Let me tell you about my friend Mary Hobson.
But the special thing about today is, today you can read her debut novel, NATIVE STAR.
NATIVE STAR tells the tale of a backwoods witch named Emily who gets into trouble when she goes off to fight some zombies and accidentally gets a chunk of the living spirit of Mother Earth stuck in her hand. She and an obnoxious warlock transplanted from New York City, a lean gentleman who labors under the very substantial name of Dreadnought Stanton, must travel to find Professor Mirabilis, leader of the credomancers, so that he can rescue Emily and her hand. Along the way, they encounter troubles aplenty, including conniving warlocks, wild magic, and a giant raccoon.
Let’s talk about the good points. The novel is infused by Mary Hobson’s humor and vivacity, which is a particular delight. Mary can light up any bar or party at a hotel convention and her voice is just as charismatic here. It shows up in some extremely charming dialogue between Emily and Stanton, as well as in the humorous and fanciful choices of imagery–including the aforementioned giant raccoon, and the lace-clad bounty hunter who pursues our hero and heroine. There’s a sense of whimsy and playfulness in the increasingly tangled events that prevent Emily and Stanton from reaching New York.
Hobson is excellent with historical details. She’s also masterful with side characters, from the pleasantly daft Ebeneezer Hembry, to the large-boned grand dame of the alternate history’s women’s movement. Although Emily was quite charming, the side characters almost take over this story: poor Rose with her dreadful novels, the gambling witch in San Francisco, whatever outcast from the world of fashion was the original owner of Emily’s plaid suit.
As the Greenman review by Camille Alexa notes, the book is fast-paced, with an unusual combination of steampunk, romance, historical, and fantasy elements. It reminded me of Gail Carriger’s SOULLESS, and particularly of Cherie Priest’s BONESHAKER—especially when it invoked the same combination of mines and zombies.
Like Cherie Priest’s novel, I found this one entertaining, but ultimately not quite fulfilling. I can point to specific critiques: What was gained by starting the novel with a prologue that could have been sloughed to no detriment that I can see? Can even gloves explain why no one ever inconveniently spots that Emily’s hand has a rock in it? Was it necessary for the magic-as-oil metaphor to be quite so heavy-handed?* And I’m rather tired of romance plotlines that pit the initial nice guy against the initial jerk, especially when it means I know who the heroine is going to end up by the end of her first fuming inner monologue.
But ultimately, I think my problem was one of scope. M. K. Hobson’s short story “Hotel Astarte” (linked above) covers some of the same territory as this piece: it poses a world in which America’s destiny is manifested by magic: warlocks who rule Wall Street with incantations, the march of industrialism, an archetypal King and Queen of the Midwest. Ironically, when I first saw a draft of “Hotel Astarte,” I suggested that Mary should trim back the prose—but here, in a leaner, trimmer version of that world, the magic and mystery and epic scope have disappeared. There was a breathtaking strangeness to the world of Hotel Astarte, carefully layered into the tiny material details, the familiarity of bunting made strange by the import it was given by the epic events and formal language.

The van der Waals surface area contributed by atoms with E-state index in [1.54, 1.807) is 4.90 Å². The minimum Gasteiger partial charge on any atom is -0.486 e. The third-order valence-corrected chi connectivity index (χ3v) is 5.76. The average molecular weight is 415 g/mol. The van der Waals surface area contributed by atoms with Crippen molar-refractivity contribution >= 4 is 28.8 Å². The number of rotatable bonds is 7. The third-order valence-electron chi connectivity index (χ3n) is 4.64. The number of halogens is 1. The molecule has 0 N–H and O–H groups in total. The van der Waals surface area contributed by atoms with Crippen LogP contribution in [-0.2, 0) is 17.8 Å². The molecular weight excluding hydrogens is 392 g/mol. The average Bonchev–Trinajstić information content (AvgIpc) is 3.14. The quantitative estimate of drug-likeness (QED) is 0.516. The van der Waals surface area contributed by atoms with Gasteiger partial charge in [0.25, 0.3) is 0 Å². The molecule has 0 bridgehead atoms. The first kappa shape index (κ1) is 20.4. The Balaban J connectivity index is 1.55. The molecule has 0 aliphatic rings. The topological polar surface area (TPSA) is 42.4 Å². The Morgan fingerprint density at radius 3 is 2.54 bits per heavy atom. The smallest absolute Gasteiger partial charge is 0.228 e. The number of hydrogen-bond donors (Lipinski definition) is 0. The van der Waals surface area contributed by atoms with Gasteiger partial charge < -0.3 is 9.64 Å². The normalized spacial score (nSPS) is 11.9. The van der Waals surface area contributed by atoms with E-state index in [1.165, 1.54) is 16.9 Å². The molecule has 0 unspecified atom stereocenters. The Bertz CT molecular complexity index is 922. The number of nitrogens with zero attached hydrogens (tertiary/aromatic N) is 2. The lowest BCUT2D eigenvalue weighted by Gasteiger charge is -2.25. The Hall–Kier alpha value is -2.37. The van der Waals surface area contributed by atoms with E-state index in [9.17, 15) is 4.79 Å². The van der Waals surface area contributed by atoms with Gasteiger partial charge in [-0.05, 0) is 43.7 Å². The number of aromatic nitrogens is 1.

NATIVE STAR doesn’t have that. It’s our world, slightly shifted. There are reasons for that, I think. I don’t think the heavy, ritualistic aura of “Hotel Astarte” would have survived the transition to a fast-paced novel. NATIVE STAR is an adventure with particularized characters, whereas “Hotel Astarte” is an epic with archetypes.
But for me, “Hotel Astarte” also captured something I hadn’t seen before, which is why I eventually bought it for PodCastle. It was a fictional flavor I had to adjust to, but it also made me think about history in a new way.
NATIVE STAR is something I’ve seen before. It’s has shades of BONESHAKER, SOULLESS, even JULIAN COMSTOCK**. It’s a grand, cross-country adventure. The stone in Emily’s hand often seems like a MacGuffin—once circumstances got dire enough, I wanted her to just cut the damn thing out. Better mutilation than death. Her excuse—that she doesn’t want to lose her writing ability—was immediately undercut; even her Pap admits she’d get used to off-hand writing. Sometimes Emily and Stanton encountered side-plots that had no effect on the plot as a whole, except to keep them from reaching New York. It was clear that I had to take the book as a journey, that I had to stop thinking about new ways of looking at fiction, or other ways of solving the plot problems, or whatever other distractions I’d invented—this book wanted me to forget all that and just travel with Emily and Stanton.
And it was fun traveling with Emily and Stanton. It was fun to experience their adventures. It was fun to see what new, fanciful pitfalls Hobson had laid in their path. It was fun to see the colorful side characters. It was fun to see the splash and sparkle of magic. It was fun to run away from a giant frickin’ raccoon.
NATIVE STAR is a fun book. It’s not the book I hoped for when I heard that M. K. Hobson was working on a text in the vein of “Hotel Astarte;” it’s not a book that kicks my ass and takes my name, the way Mary’s work sometimes can. But taken on its own terms—as a grand, sometimes comic, adventure—it’s a fun ride. And one you can take today, by visiting Amazon or another fine bookseller.
*Though I liked that the magic was alive, which reminded me of Sarah Prineas’ Magic Thief series
**I gave relatively high rankings to COMSTOCK, BONESHAKER and Carriger on the Hugo and the Campbell, so it’s not like this is bad company to keep.